Written by Nguyen and Scott Burman, “White Savior” follows Todd Parker, an Asian American film history teacher who is suddenly sent back in time to feudal Japan. Upon his arrival, he quickly realizes that the local villagers have put their faith in an incompetent “white savior” who will surely lead them to their doom unless Todd can stop him.

Before “White Savior,” Nguyen notably worked with Marvel and DC on “Old Man Logan,” “The Immortal Hulk” and “Batman: Arkham Unhinged.”
So he worked on Al Ewing's politicized atrocity in the Hulk too, huh? That aside, this is awfully cheap to pen a "satire" of stories where white adventurers save Asian communities, instead of reversing the roles, which could even include, say, an Asian hero romancing a white lady. What's so hard about that? If you know where to look in multimedia from Japan, there are examples of Asian characters acting as saviors to any and all of humanity, and even romancing non-Asian women. Yet Nguyen seems like the kind of person disinterested in foreign storytelling as a wellspring, and as a result, his argument doesn't go over well. It continues:
What inspired the story’s concept?

It all started when that movie “The Great Wall” with Matt Damon came out, and Constance Wu famously talked about how Asians didn’t need a white guy to swoop in and save us. And Scott and I were joking around and said, “What if the white guy in this movie was an idiot who actually made things worse for the people he was trying to save?” We started laughing about it, and literally, that’s where the idea came from.

I wish it was a more inspiring story of us thinking about what we could do to promote representation, but honestly, the idea came from a simple aside, and as we started writing, we realized very early on how important the subject matter was. And I think what makes our book stand out is that we put just as much emphasis on the story being funny and action-packed as we do on the important message we’re trying to convey.
On this note, do Nguyen's ideas of what counts as "representation" include creating characters with Armenian ancestry like Mannix? And, what's so wrong with the idea of a white savior coming to the aid of Asians in distress? By that logic, it would be wrong for an Asian savior to do the same by helping whites in distress.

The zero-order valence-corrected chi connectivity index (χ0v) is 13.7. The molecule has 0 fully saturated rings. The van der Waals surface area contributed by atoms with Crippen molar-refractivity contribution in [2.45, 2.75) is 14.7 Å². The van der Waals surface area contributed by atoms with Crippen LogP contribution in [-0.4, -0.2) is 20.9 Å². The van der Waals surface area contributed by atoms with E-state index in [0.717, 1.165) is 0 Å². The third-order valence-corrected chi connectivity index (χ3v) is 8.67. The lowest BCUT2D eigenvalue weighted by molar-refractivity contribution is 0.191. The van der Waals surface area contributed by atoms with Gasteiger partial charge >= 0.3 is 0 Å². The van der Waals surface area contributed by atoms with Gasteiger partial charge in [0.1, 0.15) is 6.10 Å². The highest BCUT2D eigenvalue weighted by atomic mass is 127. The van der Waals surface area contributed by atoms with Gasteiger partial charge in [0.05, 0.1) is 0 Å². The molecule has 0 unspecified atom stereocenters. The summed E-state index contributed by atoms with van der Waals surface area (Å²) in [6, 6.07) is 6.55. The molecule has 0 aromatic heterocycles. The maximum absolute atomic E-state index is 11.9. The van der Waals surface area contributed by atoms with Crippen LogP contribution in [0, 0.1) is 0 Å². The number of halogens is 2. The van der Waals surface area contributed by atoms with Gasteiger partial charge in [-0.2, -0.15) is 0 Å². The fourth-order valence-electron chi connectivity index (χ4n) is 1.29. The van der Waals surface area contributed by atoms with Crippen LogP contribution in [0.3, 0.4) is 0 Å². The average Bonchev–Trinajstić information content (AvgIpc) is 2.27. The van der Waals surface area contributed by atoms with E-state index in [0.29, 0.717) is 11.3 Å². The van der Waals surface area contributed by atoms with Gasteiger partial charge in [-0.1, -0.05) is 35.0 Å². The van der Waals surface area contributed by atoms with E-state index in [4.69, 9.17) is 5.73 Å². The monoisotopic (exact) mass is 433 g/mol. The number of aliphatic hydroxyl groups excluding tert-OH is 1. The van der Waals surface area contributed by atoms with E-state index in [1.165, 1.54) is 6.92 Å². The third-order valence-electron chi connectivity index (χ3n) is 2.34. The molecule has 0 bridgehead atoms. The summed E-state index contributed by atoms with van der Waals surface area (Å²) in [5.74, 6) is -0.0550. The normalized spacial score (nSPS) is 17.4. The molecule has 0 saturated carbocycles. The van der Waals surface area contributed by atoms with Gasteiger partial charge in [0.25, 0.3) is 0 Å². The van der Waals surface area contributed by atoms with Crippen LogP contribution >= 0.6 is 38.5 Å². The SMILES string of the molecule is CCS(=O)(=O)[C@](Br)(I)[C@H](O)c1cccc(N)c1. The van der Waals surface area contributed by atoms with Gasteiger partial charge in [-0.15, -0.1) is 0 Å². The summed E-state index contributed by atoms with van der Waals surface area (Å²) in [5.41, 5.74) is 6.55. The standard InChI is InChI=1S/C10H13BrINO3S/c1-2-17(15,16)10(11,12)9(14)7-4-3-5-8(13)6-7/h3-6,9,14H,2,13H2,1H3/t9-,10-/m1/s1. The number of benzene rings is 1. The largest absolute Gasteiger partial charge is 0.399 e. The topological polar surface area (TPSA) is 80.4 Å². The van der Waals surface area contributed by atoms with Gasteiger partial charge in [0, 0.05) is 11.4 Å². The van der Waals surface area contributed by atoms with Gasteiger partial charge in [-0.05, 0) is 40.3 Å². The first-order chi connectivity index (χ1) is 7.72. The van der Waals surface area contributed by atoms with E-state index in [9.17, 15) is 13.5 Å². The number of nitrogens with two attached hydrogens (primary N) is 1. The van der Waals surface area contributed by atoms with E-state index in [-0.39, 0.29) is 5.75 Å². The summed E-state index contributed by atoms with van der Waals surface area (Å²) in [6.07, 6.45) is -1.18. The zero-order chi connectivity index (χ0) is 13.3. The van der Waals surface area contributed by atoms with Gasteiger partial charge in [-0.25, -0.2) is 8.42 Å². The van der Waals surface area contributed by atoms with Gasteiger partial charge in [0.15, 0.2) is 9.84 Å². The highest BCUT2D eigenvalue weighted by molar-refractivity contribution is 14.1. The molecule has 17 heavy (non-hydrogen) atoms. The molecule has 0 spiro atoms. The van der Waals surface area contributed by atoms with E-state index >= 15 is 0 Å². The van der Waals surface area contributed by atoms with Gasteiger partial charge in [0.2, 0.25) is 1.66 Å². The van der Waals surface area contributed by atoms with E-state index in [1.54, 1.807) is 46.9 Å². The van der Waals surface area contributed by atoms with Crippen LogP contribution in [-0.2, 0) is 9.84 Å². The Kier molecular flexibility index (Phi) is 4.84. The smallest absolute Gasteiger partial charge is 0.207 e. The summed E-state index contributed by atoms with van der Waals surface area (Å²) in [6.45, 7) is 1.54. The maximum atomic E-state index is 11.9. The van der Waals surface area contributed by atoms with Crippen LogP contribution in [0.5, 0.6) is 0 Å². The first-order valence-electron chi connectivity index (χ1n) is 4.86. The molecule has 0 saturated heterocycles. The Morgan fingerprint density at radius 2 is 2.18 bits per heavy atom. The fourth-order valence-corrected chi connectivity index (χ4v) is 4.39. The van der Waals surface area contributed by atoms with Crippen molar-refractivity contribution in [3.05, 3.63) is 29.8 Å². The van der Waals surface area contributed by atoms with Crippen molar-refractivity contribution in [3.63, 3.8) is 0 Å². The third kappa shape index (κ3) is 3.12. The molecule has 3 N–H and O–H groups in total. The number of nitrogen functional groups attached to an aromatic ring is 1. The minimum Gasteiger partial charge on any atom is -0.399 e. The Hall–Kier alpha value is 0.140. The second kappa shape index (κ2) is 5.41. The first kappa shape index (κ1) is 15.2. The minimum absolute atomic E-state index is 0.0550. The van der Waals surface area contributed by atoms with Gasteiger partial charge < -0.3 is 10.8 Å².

Was the plot/humor inspired by any other comics you’ve read or worked on?

I don’t know if it was inspired by what I worked on as much as it’s inspired by what’s out there. The white savior trope has been around forever. Heroes like Iron Fist, the only white guy in a land of Asians who, of course, is a better martial artist than all the other Asians. Or any samurai movie where a white outsider rescues an Asian village. So we wanted to bring light to the problematic nature of these stories, but do it in a way where humor and satire were at the forefront. And that’s the ultimate goal of our comic — to bring people together and laugh at the insanity and ignorance of the past, while still recognizing the progress that needs to be made in the future.
Oh, please. Is that meant to suggest Shang Chi wasn't portrayed as good a martial artist in his own way? Or that they couldn't possibly create an Asian man who's just as formidable? Maybe the most dismaying part of the above is how it implies Nguyen's the kind of guy who can't look beyond Marvel/DC, and acts as though all this only matters when applied to the Big Two. What a farce indeed.
Why a time travel story?

Good question. We never thought about that. I think it’s because we wanted somebody who can essentially comment on the ridiculous nature of “white savior” stories from an outsider’s perspective. So if Todd, our main character, is from the present and travels back to feudal Japan, he already knows what’s going to happen; he knows for a fact that the “white savior” is not the hero the villagers believe he is.